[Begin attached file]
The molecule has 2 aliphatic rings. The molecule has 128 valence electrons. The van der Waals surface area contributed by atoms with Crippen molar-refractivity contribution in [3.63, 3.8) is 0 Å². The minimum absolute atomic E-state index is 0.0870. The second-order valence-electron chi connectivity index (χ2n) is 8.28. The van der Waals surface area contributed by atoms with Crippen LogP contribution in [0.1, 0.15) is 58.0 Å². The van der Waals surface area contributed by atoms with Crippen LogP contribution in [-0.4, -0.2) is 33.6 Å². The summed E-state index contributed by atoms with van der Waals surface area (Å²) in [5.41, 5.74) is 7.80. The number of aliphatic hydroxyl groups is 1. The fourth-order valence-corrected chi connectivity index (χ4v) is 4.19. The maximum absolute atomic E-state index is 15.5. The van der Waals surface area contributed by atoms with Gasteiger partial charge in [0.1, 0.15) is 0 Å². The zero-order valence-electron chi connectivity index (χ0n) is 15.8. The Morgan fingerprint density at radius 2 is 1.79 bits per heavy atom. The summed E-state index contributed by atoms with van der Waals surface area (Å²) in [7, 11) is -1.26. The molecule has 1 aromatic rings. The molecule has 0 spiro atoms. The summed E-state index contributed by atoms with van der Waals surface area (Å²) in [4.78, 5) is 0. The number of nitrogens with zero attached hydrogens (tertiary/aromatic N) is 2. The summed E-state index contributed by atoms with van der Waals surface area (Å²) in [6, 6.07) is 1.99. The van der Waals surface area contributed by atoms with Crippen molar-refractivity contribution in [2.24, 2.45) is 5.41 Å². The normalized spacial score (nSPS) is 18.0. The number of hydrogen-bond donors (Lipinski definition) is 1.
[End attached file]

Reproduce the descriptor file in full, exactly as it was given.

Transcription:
The molecule has 2 aliphatic rings. The molecule has 128 valence electrons. The van der Waals surface area contributed by atoms with Crippen molar-refractivity contribution in [3.63, 3.8) is 0 Å². The minimum absolute atomic E-state index is 0.0870. The second-order valence-electron chi connectivity index (χ2n) is 8.28. The van der Waals surface area contributed by atoms with Crippen LogP contribution in [0.1, 0.15) is 58.0 Å². The van der Waals surface area contributed by atoms with Crippen LogP contribution in [-0.4, -0.2) is 33.6 Å². The summed E-state index contributed by atoms with van der Waals surface area (Å²) in [5.41, 5.74) is 7.80. The number of aliphatic hydroxyl groups is 1. The fourth-order valence-corrected chi connectivity index (χ4v) is 4.19. The maximum absolute atomic E-state index is 15.5. The van der Waals surface area contributed by atoms with Gasteiger partial charge in [0.1, 0.15) is 0 Å². The zero-order valence-electron chi connectivity index (χ0n) is 15.8. The Morgan fingerprint density at radius 2 is 1.79 bits per heavy atom. The summed E-state index contributed by atoms with van der Waals surface area (Å²) in [7, 11) is -1.26. The molecule has 1 aromatic rings. The molecule has 0 spiro atoms. The summed E-state index contributed by atoms with van der Waals surface area (Å²) in [4.78, 5) is 0. The number of nitrogens with zero attached hydrogens (tertiary/aromatic N) is 2. The summed E-state index contributed by atoms with van der Waals surface area (Å²) in [6, 6.07) is 1.99. The van der Waals surface area contributed by atoms with Crippen molar-refractivity contribution in [2.24, 2.45) is 5.41 Å². The normalized spacial score (nSPS) is 18.0. The number of hydrogen-bond donors (Lipinski definition) is 1.